In New York City, a statue of Thomas Jefferson has graced the City Council chamber for 100 years. This week, the Public Design Commission voted unanimously to remove it. “Jefferson embodies some of the most shameful parts of our country’s history,” explained Adrienne Adams, a councilwoman from Queens. Assemblyman Charles Barron went even further. Responding to a question about where the statue should go next, he was contemptuous: “I don’t think it should go anywhere. I don’t think it should exist.”
When iconoclasts topple Jefferson, they seem to validate the argument advanced by defenders of Confederate monuments that there is no escape from the slippery slope. “First, they come for Nathan Bedford Forrest and then for Robert E. Lee. Where does it end? Is Jefferson next? Is George Washington?”
No historical figure is without blemish, they protest. And it’s unfair to condemn our ancestors using today’s standards. If owning slaves is the discrediting fact about Lee, how then can we excuse George Washington? As if on cue, “TFG” chimed in with a statement chiding the city for “evicting” the “late, great Thomas Jefferson, one of our most important founding fathers.” Not so important, apparently, that former President Donald Trump felt the need to learn about him though, because the next phrase was “a principal writer of the Constitution of the United States.” Sigh. No, Jefferson was in Paris during the Constitutional Convention. He authored another founding document Trump hasn’t read. But never mind.
There is an answer — a reason why it’s right to remove Robert E. Lee from his pedestal in Richmond, Virginia, yet wrong to exile Thomas Jefferson from a place of honor in American life. It requires grappling with the full complexity of human beings and the mixed legacy of history. We must, as William Shakespeare said, “Take them for all in all,” that is, judge them for their entire lives, not just a part.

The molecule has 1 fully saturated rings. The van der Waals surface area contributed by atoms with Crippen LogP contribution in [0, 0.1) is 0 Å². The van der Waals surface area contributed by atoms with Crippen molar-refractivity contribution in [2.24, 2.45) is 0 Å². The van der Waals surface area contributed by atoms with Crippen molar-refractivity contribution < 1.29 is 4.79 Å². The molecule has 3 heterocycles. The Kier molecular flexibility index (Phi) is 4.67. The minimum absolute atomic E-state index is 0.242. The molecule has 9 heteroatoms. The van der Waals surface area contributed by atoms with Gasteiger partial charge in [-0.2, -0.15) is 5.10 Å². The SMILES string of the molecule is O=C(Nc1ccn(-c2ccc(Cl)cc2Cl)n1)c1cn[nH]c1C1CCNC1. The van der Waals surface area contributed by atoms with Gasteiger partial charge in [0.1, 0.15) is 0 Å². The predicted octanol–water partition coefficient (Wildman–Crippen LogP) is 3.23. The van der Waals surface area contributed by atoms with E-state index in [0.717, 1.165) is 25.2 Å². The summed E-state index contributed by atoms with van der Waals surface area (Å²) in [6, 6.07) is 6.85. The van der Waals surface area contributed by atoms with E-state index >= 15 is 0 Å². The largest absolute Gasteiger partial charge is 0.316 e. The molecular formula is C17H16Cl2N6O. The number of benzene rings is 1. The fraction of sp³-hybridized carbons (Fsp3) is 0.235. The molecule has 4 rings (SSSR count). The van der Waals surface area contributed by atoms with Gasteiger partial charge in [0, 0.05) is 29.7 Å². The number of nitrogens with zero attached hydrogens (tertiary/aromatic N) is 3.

People who defend monuments to Lee on the grounds that he played an important role in our history are confusing significance with honor. Lee surely played a huge role in our history, but as the leader of an army whose aim was to destroy the Union. That made him a textbook traitor. As Ulysses Grant put it in his memoir, recalling his feelings upon accepting Lee’s surrender at Appomattox Court House, Lee had fought “valiantly” but for a cause that was “one of the worst for which a people ever fought, and one for which there was the least excuse.”
Is it fair to judge Lee by our modern standards? Perhaps not, but even by the standards of his own day, he is wanting. Much has been made of Lee’s supposedly agonizing decision to resign his U.S. Army commission because he could not “raise my hand against my birthplace, my home, my children.” But others, including Gen. Winfield Scott, who offered Lee command of the Union army in 1861, also hailed from Virginia, yet remained loyal, as did Virginian Gen. George Henry Thomas, the “Rock of Chickamauga,” and an estimated 100,000 white Southerners who fought for the Union.